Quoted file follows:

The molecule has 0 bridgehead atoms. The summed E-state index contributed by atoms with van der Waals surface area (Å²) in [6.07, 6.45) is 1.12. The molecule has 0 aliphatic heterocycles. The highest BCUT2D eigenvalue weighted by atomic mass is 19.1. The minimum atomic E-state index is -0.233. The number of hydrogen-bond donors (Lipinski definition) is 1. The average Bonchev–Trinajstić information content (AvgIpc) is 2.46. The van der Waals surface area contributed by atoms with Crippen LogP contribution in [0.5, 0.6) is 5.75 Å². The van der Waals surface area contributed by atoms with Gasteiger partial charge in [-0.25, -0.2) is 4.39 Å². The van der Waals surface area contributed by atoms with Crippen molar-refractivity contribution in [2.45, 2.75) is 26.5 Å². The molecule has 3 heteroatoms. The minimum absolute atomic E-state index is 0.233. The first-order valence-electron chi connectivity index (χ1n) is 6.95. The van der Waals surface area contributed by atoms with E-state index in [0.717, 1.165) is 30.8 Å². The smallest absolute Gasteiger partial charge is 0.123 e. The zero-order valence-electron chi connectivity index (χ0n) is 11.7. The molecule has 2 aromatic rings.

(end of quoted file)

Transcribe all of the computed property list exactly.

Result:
The molecule has 0 bridgehead atoms. The summed E-state index contributed by atoms with van der Waals surface area (Å²) in [6.07, 6.45) is 1.12. The molecule has 0 aliphatic heterocycles. The highest BCUT2D eigenvalue weighted by atomic mass is 19.1. The minimum atomic E-state index is -0.233. The number of hydrogen-bond donors (Lipinski definition) is 1. The average Bonchev–Trinajstić information content (AvgIpc) is 2.46. The van der Waals surface area contributed by atoms with Crippen LogP contribution in [0.5, 0.6) is 5.75 Å². The van der Waals surface area contributed by atoms with Gasteiger partial charge in [-0.25, -0.2) is 4.39 Å². The van der Waals surface area contributed by atoms with Crippen molar-refractivity contribution in [2.45, 2.75) is 26.5 Å². The molecule has 3 heteroatoms. The minimum absolute atomic E-state index is 0.233. The first-order valence-electron chi connectivity index (χ1n) is 6.95. The van der Waals surface area contributed by atoms with E-state index in [0.717, 1.165) is 30.8 Å². The smallest absolute Gasteiger partial charge is 0.123 e. The zero-order valence-electron chi connectivity index (χ0n) is 11.7. The molecule has 2 aromatic rings.